Description edited after comments:
Let's say I have a 3d cuboid that I projected onto a 2d plane. Now I want to find the minimum-area parallelogram that contains all those projected vertices. How do I go about doing that?
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Sign up to join this communityDescription edited after comments:
Let's say I have a 3d cuboid that I projected onto a 2d plane. Now I want to find the minimum-area parallelogram that contains all those projected vertices. How do I go about doing that?
(I deleted my first answer, which misinterpreted the original question. Here I address the question in the comments, which is now incorporated in the revised question.)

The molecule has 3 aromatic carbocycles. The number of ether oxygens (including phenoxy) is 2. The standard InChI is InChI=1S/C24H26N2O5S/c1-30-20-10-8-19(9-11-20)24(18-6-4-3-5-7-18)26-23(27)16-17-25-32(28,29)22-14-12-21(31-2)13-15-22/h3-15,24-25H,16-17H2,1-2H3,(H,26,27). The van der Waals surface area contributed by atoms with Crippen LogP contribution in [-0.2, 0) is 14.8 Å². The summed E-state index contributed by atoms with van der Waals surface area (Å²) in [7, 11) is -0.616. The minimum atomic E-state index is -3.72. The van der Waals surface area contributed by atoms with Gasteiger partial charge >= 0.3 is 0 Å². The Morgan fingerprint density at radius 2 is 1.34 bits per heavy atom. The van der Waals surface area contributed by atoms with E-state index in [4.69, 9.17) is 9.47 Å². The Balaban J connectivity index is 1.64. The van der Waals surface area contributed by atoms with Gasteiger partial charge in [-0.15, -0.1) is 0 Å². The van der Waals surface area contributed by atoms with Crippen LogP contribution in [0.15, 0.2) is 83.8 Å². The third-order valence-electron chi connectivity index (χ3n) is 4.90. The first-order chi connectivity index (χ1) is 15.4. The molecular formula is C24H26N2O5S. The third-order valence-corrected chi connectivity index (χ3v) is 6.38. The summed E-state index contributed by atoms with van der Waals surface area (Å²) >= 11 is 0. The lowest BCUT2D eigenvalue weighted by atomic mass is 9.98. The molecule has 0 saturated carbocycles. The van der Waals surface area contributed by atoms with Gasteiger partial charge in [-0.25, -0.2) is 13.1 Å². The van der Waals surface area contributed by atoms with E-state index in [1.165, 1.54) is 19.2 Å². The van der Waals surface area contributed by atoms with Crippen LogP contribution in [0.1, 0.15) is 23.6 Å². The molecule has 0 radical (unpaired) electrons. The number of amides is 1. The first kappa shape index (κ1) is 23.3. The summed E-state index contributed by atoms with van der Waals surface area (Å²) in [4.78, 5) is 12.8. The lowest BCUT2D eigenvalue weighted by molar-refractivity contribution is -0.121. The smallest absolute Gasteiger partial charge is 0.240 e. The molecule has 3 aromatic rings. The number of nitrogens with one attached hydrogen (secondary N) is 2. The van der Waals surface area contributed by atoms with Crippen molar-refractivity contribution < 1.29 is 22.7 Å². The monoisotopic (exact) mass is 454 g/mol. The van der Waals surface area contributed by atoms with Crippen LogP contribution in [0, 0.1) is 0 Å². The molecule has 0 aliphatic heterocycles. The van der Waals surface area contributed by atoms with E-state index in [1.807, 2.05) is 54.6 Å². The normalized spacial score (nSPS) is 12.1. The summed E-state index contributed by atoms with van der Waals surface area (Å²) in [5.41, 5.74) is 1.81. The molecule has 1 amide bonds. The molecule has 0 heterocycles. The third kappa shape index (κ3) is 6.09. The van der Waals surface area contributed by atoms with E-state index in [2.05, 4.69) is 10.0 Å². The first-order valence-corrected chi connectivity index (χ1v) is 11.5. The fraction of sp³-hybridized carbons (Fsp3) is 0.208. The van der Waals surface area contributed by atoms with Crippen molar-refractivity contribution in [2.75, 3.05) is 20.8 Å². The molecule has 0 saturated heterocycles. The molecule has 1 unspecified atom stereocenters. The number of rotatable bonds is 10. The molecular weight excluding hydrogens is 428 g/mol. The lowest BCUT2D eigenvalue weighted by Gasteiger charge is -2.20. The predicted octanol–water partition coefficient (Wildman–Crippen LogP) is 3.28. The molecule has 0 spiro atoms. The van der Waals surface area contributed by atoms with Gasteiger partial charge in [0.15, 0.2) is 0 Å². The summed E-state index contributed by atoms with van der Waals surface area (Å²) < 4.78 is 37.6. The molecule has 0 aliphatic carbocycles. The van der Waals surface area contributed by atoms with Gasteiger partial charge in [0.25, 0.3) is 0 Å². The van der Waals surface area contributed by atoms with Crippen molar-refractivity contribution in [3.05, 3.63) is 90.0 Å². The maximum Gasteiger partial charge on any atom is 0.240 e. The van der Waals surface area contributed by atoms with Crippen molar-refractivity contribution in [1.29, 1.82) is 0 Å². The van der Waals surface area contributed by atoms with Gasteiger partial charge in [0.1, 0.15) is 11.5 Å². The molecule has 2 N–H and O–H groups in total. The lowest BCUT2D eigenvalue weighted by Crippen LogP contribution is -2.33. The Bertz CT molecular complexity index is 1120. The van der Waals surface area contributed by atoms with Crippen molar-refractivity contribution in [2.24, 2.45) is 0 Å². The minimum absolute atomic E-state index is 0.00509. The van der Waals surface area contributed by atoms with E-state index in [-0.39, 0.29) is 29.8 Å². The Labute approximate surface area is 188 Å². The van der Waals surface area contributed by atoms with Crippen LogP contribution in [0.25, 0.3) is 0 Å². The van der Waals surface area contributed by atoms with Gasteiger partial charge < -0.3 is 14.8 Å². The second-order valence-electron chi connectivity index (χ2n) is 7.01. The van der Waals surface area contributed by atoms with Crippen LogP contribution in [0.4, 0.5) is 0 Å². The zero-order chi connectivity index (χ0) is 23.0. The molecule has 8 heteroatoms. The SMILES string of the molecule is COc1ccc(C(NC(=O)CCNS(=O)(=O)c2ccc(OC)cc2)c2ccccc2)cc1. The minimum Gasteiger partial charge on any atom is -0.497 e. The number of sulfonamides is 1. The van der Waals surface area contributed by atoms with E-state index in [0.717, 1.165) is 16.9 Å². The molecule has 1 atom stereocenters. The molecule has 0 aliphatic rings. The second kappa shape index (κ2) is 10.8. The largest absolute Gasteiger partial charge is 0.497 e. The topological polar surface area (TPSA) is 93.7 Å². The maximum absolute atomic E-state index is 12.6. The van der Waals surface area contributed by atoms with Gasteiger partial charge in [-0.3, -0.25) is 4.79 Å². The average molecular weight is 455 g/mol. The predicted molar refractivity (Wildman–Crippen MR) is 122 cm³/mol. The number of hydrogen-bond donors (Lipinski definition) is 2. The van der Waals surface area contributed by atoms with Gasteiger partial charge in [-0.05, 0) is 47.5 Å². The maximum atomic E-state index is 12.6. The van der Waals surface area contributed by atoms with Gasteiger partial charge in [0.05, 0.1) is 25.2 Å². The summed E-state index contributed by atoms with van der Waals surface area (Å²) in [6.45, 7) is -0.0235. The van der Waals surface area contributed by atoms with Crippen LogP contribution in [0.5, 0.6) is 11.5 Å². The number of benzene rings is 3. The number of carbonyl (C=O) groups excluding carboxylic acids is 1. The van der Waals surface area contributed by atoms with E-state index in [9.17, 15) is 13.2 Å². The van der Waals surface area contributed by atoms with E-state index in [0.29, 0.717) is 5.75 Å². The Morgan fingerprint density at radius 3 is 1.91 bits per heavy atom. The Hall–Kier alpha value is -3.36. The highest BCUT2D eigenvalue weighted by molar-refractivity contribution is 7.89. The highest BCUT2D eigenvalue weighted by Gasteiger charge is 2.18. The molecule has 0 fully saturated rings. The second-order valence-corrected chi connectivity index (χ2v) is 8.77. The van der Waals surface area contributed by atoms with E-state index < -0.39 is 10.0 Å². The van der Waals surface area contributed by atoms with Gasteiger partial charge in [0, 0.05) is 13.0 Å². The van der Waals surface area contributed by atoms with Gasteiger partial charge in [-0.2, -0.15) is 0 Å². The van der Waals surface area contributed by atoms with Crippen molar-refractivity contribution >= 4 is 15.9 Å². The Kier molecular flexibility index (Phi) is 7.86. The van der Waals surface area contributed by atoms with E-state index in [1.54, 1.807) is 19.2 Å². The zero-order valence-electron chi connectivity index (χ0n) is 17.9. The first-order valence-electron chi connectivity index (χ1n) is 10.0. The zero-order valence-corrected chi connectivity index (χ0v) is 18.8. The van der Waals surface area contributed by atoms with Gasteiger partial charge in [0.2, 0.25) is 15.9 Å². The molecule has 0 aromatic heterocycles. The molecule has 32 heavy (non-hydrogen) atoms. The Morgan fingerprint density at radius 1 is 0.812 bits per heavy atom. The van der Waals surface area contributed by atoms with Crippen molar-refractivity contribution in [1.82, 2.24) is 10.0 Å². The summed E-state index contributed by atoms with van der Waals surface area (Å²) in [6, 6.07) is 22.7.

The minimum area parallelogram enclosing a convex polygon can be found in linear time, linear in the number of vertices (for your case, a small constant). This result depends on proving that two adjacent edges of an optimal parallelogram must be flush with edges of the convex polygon. Once you have that lemma, it is easy to walk through the few possibilities.
Christian Schwarz, Jürgen Teich, Alek Vainshtein, Emo Welzl, and Brian L. Evans. Minimal enclosing parallelogram with application. In Proc. 11th Annu. ACM Sympos. Comput. Geom., pages C34–C35, 1995. ACM link.
^{ Fig.2. Illustration of proof of one lemma. }
Finding the minimum perimeter enclosing parallelogram (not what was asked) is a bit more involved, but can also be found in linear time.